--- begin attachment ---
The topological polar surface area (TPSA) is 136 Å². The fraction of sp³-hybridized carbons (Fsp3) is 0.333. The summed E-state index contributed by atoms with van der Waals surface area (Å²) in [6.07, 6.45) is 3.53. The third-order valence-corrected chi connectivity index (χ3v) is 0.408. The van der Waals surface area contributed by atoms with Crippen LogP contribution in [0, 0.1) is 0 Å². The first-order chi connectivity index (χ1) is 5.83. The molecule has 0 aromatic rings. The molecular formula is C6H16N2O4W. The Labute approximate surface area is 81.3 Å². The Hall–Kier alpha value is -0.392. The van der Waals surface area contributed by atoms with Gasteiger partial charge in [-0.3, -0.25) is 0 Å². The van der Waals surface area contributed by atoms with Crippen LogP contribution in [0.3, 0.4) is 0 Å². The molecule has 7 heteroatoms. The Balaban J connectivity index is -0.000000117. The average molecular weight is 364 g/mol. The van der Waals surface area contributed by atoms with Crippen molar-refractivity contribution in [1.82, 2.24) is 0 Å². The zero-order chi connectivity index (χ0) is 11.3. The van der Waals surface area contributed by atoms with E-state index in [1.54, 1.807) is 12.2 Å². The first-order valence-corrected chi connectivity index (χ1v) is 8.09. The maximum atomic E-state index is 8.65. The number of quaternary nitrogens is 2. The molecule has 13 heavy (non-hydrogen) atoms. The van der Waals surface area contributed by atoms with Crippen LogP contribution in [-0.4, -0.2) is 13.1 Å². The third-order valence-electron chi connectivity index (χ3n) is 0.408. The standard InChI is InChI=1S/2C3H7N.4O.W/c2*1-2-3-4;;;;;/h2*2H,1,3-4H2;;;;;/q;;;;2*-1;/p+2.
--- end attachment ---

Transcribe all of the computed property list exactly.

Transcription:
The topological polar surface area (TPSA) is 136 Å². The fraction of sp³-hybridized carbons (Fsp3) is 0.333. The summed E-state index contributed by atoms with van der Waals surface area (Å²) in [6.07, 6.45) is 3.53. The third-order valence-corrected chi connectivity index (χ3v) is 0.408. The van der Waals surface area contributed by atoms with Crippen LogP contribution in [0, 0.1) is 0 Å². The first-order chi connectivity index (χ1) is 5.83. The molecule has 0 aromatic rings. The molecular formula is C6H16N2O4W. The Labute approximate surface area is 81.3 Å². The Hall–Kier alpha value is -0.392. The van der Waals surface area contributed by atoms with Gasteiger partial charge in [-0.3, -0.25) is 0 Å². The van der Waals surface area contributed by atoms with Crippen LogP contribution in [0.3, 0.4) is 0 Å². The molecule has 7 heteroatoms. The Balaban J connectivity index is -0.000000117. The average molecular weight is 364 g/mol. The van der Waals surface area contributed by atoms with Crippen molar-refractivity contribution in [1.82, 2.24) is 0 Å². The zero-order chi connectivity index (χ0) is 11.3. The van der Waals surface area contributed by atoms with E-state index in [1.54, 1.807) is 12.2 Å². The first-order valence-corrected chi connectivity index (χ1v) is 8.09. The maximum atomic E-state index is 8.65. The number of quaternary nitrogens is 2. The molecule has 13 heavy (non-hydrogen) atoms. The van der Waals surface area contributed by atoms with Crippen LogP contribution in [-0.4, -0.2) is 13.1 Å². The third-order valence-electron chi connectivity index (χ3n) is 0.408. The standard InChI is InChI=1S/2C3H7N.4O.W/c2*1-2-3-4;;;;;/h2*2H,1,3-4H2;;;;;/q;;;;2*-1;/p+2.